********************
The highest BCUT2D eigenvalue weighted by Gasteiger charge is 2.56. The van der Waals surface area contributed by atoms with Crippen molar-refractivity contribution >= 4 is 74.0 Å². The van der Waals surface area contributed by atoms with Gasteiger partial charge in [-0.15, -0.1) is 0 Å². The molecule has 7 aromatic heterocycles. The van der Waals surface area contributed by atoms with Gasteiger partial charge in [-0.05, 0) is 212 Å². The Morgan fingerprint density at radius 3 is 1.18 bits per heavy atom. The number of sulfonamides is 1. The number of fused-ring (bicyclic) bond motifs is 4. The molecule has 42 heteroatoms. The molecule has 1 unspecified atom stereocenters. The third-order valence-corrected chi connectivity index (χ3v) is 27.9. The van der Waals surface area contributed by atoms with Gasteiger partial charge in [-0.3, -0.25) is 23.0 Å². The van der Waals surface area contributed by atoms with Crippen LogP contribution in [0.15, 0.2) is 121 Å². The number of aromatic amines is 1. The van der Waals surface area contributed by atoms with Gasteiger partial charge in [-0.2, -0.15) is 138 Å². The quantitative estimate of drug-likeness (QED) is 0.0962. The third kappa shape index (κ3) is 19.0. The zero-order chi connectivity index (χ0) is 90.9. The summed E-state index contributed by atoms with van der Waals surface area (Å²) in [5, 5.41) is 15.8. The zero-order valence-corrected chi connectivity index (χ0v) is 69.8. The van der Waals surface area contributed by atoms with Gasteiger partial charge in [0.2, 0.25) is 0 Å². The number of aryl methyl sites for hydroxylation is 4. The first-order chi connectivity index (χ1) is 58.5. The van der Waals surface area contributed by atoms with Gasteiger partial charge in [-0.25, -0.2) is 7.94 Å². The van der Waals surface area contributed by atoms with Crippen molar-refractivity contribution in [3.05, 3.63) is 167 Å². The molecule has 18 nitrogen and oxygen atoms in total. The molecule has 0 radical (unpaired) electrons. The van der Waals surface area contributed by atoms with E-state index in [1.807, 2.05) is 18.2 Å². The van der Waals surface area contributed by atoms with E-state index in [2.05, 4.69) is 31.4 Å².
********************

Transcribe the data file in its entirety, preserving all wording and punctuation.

The highest BCUT2D eigenvalue weighted by Gasteiger charge is 2.56. The van der Waals surface area contributed by atoms with Crippen molar-refractivity contribution >= 4 is 74.0 Å². The van der Waals surface area contributed by atoms with Gasteiger partial charge in [-0.15, -0.1) is 0 Å². The molecule has 7 aromatic heterocycles. The van der Waals surface area contributed by atoms with Gasteiger partial charge in [-0.05, 0) is 212 Å². The Morgan fingerprint density at radius 3 is 1.18 bits per heavy atom. The number of sulfonamides is 1. The number of fused-ring (bicyclic) bond motifs is 4. The molecule has 42 heteroatoms. The molecule has 1 unspecified atom stereocenters. The third-order valence-corrected chi connectivity index (χ3v) is 27.9. The van der Waals surface area contributed by atoms with Gasteiger partial charge in [-0.3, -0.25) is 23.0 Å². The van der Waals surface area contributed by atoms with Crippen LogP contribution in [0.15, 0.2) is 121 Å². The number of aromatic amines is 1. The van der Waals surface area contributed by atoms with Gasteiger partial charge in [-0.2, -0.15) is 138 Å². The quantitative estimate of drug-likeness (QED) is 0.0962. The third kappa shape index (κ3) is 19.0. The zero-order chi connectivity index (χ0) is 90.9. The summed E-state index contributed by atoms with van der Waals surface area (Å²) in [5, 5.41) is 15.8. The zero-order valence-corrected chi connectivity index (χ0v) is 69.8. The van der Waals surface area contributed by atoms with Gasteiger partial charge in [0.2, 0.25) is 0 Å². The number of aryl methyl sites for hydroxylation is 4. The first-order chi connectivity index (χ1) is 58.5. The van der Waals surface area contributed by atoms with Gasteiger partial charge in [-0.25, -0.2) is 7.94 Å². The van der Waals surface area contributed by atoms with Crippen molar-refractivity contribution in [3.05, 3.63) is 167 Å². The molecule has 18 nitrogen and oxygen atoms in total. The molecule has 0 radical (unpaired) electrons. The van der Waals surface area contributed by atoms with E-state index in [1.807, 2.05) is 18.2 Å². The van der Waals surface area contributed by atoms with E-state index in [2.05, 4.69) is 31.4 Å².